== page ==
Nasal saline irrigation, such as with neti pots, may be useful and safe for chronic sinusitis as long as sterile or distilled water is used. There is little research to support using nasal saline irrigation for acute upper respiratory infections.

Taking vitamin C supplements regularly may slightly reduce the length and severity of colds but does not reduce the number of colds. Even at high doses, vitamin C supplements appear safe.

There is no strong evidence to support claims promoting echinacea, probiotics, or the homeopathic product Oscillococcinum for flu.

There is no good evidence that Chinese herbs, oil of oregano, or eucalyptus essential oil prevents or treats colds and other infections.

Other Common or Travel-Related Infections

Hepatitis C

Medicinal herbs should not be used for treatment of hepatitis C outside of well-designed, randomized clinical trials. A recently published randomized clinical trial found no evidence of benefit from silymarin (an extract from milk thistle seeds) in patients with advanced hepatitis C. In addition, a systematic review of 10 randomized clinical trials found no firm evidence of efficacy of any medicinal herbs for hepatitis C virus infection. Two of the trials studied a single herb or herbal ingredient; the others studied different compounds of herbs.

Vaginal infections

Probiotics have been studied for treating vaginal infections, but there is not enough supporting evidence to suggest that they are helpful.

Box 2-08. About dietary supplements and unproven therapies

  • The Food and Drug Administration (FDA) regulates dietary supplements, but regulations for dietary supplements are different and generally less strict than those for prescription or over-the-counter drugs. Learn more at https://nccih.nih.gov/health/supplements/wiseuse.htm.
  • Two major safety concerns about dietary supplements are potential drug interactions and product contamination. Analyses of supplements sometimes find differences between labeled and actual ingredients. For example, an herbal supplement may not contain the correct plant species or the amounts of the ingredients may be lower or higher than the label states.
  • Consult the FDA’s safety advisories to learn the latest regarding product recalls and safety alerts at www.fda.gov/Food/RecallsOutbreaksEmergencies/SafetyAlertsAdvisories/default.htm.
  • Unproven therapies are discussed in this section only for educational purposes and are not recommended for use. The Centers for Disease Control and Prevention (CDC) endorses only FDA-approved therapies.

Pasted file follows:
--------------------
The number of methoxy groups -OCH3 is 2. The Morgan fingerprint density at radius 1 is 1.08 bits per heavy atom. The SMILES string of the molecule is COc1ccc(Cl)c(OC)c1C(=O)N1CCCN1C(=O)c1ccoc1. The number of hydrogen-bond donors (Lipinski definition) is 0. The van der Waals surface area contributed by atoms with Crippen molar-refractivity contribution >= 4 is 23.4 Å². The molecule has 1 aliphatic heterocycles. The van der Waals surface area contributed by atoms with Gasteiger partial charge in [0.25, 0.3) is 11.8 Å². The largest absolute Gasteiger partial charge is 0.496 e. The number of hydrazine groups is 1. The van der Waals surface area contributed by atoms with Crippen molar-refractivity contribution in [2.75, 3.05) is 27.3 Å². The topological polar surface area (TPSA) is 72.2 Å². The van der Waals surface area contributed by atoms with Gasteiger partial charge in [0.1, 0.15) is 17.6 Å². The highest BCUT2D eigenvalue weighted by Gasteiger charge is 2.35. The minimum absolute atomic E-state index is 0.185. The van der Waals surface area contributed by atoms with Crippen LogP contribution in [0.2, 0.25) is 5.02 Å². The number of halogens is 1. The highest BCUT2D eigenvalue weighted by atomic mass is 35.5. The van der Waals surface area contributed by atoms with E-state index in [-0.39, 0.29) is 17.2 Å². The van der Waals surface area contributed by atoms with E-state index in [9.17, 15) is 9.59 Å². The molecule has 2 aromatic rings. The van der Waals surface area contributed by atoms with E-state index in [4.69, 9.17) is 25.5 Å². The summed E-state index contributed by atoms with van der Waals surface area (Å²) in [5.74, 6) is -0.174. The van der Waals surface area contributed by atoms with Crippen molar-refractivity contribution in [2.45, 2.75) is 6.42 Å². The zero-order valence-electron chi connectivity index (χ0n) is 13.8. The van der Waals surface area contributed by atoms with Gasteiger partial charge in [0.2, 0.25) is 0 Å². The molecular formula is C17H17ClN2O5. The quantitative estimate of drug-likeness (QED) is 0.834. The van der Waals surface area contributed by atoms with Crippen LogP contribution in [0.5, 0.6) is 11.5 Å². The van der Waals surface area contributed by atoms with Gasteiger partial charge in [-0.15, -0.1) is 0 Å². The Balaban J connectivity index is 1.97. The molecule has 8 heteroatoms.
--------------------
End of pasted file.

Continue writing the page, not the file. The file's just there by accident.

INSECT PROTECTION: BOTANICAL REPELLENTS

Laboratory-based studies found that botanicals, including citronella products, worked for shorter periods than products containing DEET. In addition to DEET products, CDC recommends products containing oil of lemon eucalyptus (OLE), such as the products Repel and Off! Botanicals.

There are no high-quality studies on the effectiveness or safety for people of neem oil, which is used in agricultural insecticide products and promoted on some websites for human use.

HOMEOPATHIC VACCINES

There is no credible scientific evidence, nor any plausible scientific rationale, to support claims that certain homeopathic products (sometimes called nosodes or homeopathic immunizations) are effective substitutes for conventional immunizations. For more information see General Recommendations for Vaccination & Immunoprophylaxis in this chapter.

UNTESTED THERAPIES IN OTHER COUNTRIES

CDC does not recommend traveling to other countries for untested medical interventions or to buy medications that are not approved in the United States.

TALKING TO TRAVELERS ABOUT COMPLEMENTARY HEALTH APPROACHES

Given the vast number of complementary or alternative interventions and the wealth of potentially misleading information about them that can be found on the Internet, discussing the use of these approaches with patients may seem daunting. However, it is important to be proactive, as surveys show that many patients are reluctant to raise the topic with their health care providers. Federal agencies, such as the National Center for Complementary and Integrative Health (NCCIH), offer evidence-based resources (https://nccih.nih.gov/health/providers) to help you and your patients have a meaningful discussion about complementary approaches.

ACKNOWLEDGMENTS

The authors thank Dr. John Williamson of NCCIH for his scientific review and Ms. Karen Kaplan and Ms. Patricia Andersen of Westat for their editorial assistance.

BIBLIOGRAPHY